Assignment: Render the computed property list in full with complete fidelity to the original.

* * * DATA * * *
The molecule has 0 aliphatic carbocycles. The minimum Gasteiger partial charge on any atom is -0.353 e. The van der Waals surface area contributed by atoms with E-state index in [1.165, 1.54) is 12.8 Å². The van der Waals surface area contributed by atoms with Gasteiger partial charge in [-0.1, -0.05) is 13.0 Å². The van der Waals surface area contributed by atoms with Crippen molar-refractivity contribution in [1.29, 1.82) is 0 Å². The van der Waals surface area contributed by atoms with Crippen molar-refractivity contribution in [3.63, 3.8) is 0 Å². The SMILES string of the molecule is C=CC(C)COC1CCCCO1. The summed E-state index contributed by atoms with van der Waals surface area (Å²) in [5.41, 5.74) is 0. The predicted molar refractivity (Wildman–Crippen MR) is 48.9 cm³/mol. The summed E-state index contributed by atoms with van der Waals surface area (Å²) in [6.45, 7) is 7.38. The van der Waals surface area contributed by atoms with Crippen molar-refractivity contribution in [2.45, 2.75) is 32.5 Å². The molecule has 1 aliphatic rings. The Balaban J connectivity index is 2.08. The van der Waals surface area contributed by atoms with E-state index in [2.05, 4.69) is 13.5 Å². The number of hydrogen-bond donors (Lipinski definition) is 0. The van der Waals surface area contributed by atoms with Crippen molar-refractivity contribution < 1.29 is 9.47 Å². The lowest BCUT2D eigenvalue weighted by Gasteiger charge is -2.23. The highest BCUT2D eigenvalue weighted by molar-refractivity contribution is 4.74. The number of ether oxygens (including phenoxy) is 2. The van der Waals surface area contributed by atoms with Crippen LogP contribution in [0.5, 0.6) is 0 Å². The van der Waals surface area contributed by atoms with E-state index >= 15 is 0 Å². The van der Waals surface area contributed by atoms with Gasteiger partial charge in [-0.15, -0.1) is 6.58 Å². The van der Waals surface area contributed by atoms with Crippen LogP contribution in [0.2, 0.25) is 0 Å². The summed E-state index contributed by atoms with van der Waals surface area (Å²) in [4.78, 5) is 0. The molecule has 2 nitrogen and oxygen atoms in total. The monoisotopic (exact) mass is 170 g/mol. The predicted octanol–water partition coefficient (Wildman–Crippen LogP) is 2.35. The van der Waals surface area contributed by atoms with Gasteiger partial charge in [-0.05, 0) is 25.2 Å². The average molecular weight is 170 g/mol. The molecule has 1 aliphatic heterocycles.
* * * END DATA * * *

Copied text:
The molecule has 0 aliphatic carbocycles. The minimum Gasteiger partial charge on any atom is -0.353 e. The van der Waals surface area contributed by atoms with E-state index in [1.165, 1.54) is 12.8 Å². The van der Waals surface area contributed by atoms with Gasteiger partial charge in [-0.1, -0.05) is 13.0 Å². The van der Waals surface area contributed by atoms with Crippen molar-refractivity contribution in [1.29, 1.82) is 0 Å². The van der Waals surface area contributed by atoms with Crippen molar-refractivity contribution in [3.63, 3.8) is 0 Å². The SMILES string of the molecule is C=CC(C)COC1CCCCO1. The summed E-state index contributed by atoms with van der Waals surface area (Å²) in [5.41, 5.74) is 0. The predicted molar refractivity (Wildman–Crippen MR) is 48.9 cm³/mol. The summed E-state index contributed by atoms with van der Waals surface area (Å²) in [6.45, 7) is 7.38. The van der Waals surface area contributed by atoms with Crippen molar-refractivity contribution in [2.45, 2.75) is 32.5 Å². The molecule has 1 aliphatic rings. The Balaban J connectivity index is 2.08. The van der Waals surface area contributed by atoms with E-state index in [2.05, 4.69) is 13.5 Å². The number of hydrogen-bond donors (Lipinski definition) is 0. The van der Waals surface area contributed by atoms with Crippen molar-refractivity contribution < 1.29 is 9.47 Å². The lowest BCUT2D eigenvalue weighted by Gasteiger charge is -2.23. The highest BCUT2D eigenvalue weighted by molar-refractivity contribution is 4.74. The number of ether oxygens (including phenoxy) is 2. The van der Waals surface area contributed by atoms with Crippen LogP contribution in [0.5, 0.6) is 0 Å². The van der Waals surface area contributed by atoms with E-state index >= 15 is 0 Å². The van der Waals surface area contributed by atoms with Gasteiger partial charge in [-0.15, -0.1) is 6.58 Å². The van der Waals surface area contributed by atoms with Crippen LogP contribution in [0.2, 0.25) is 0 Å². The summed E-state index contributed by atoms with van der Waals surface area (Å²) in [4.78, 5) is 0. The molecule has 2 nitrogen and oxygen atoms in total. The monoisotopic (exact) mass is 170 g/mol. The predicted octanol–water partition coefficient (Wildman–Crippen LogP) is 2.35. The van der Waals surface area contributed by atoms with Gasteiger partial charge in [-0.05, 0) is 25.2 Å². The average molecular weight is 170 g/mol. The molecule has 1 aliphatic heterocycles.